I didn't really think Pet Sematary was gonna be that good a movie, but I had hoped it might be, solely on the basis of its awesome theme song. I was mistaken; it sucks, although it does have its unintentionally funny moments, including an epic Big No scene.
I'll have more to say about Stephen King next month when I write about The Dark Tower; for now, I'll say this: I respect him as a storyteller, someone who has been doing for decades what I'm still struggling to do once - write a novel - and making it look easy, but this just wasn't that scary. I doubt it was that scary in 1989, when it was released - and he wrote the screenplay.
Plus, it kinda rips off The Shining: family moves to someplace new because Dad's got a new job; child has precognitive visions of impending doom; older character acts as mentor figure to child, eventually gets killed; wife is useless; supernatural/imaginary being seen by only one character; crazy father stalks son/crazy son stalks father. I suppose when you've been writing for as long as King has, you're bound to repeat certain themes, but still.
Let's talk about Denise Crosby. As you know, she left Star Trek: The Next Generation after one season to pursue better roles. Her character was killed off. In a 2012 interview, she makes it clear she was "miserable" on the show:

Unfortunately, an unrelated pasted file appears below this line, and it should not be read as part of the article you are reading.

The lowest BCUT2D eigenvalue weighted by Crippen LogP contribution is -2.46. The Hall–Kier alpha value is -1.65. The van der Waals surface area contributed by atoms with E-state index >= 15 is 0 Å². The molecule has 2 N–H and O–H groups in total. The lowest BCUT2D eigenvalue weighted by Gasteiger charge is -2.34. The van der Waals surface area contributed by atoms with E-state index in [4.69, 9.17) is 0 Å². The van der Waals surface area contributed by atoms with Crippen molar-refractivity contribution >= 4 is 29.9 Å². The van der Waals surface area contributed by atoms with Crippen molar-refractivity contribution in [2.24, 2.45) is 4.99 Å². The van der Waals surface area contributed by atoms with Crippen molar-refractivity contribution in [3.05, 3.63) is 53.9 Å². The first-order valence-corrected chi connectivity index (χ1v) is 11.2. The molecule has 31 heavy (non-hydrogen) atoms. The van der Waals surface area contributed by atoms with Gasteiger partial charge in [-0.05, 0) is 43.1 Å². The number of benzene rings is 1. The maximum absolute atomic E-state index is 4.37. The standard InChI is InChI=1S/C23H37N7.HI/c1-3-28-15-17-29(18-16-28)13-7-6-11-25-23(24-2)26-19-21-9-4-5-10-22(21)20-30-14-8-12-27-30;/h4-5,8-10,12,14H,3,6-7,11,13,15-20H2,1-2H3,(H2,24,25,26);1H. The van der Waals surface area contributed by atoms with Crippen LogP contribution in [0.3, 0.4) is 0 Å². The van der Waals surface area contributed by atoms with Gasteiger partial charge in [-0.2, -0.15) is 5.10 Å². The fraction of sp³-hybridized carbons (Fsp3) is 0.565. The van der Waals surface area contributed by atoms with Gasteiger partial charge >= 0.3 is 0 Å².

...[Leaving] was not an overnight decision. I was grateful to have made that many episodes, but I didn't want to spend the next six years going "Aye aye, captain," and standing there, in the same uniform, in the same position on the bridge. It just scared the hell out of me that this was what I was going to be doing for the next X-amount of years.I believe Crosby would have had opportunities to do more on the show had she opted to stick it out, but that's with the benefit of hindsight. By many accounts, the first season of TNG was difficult on multiple levels. Few could have guessed where it would lead. Crosby came back to TNG, of course, in spectacular fashion: dying a second time and reappearing in a recurring role as her own, half-Romulan daughter! (You can do that sort of thing in sci-fi.)
I'm afraid I haven't seen her in much non-Trek material. I saw her in Deep Impact; she was good in that. She's mostly stuck to television over the years; perhaps you've seen her recently in Mad Men, Scandal, The Walking Dead and Ray Donovan, among others. To be honest, I wouldn't rank her among the greatest actresses I've ever seen, but credit where credit's due: she has sustained a career doing way more than genre work.
Crosby doesn't have much to do in Pet Sematary other than be the wife. She gets one big scene where her character talks about her childhood with her disabled sister. It sounded like two different takes were put together, one in which she's crying and another where she's somewhat calmer. The difference is just enough to be noticeable. It kinda threw me out of the scene. One wonders what the story behind that was. Perhaps it's explained in the new making-of documentary!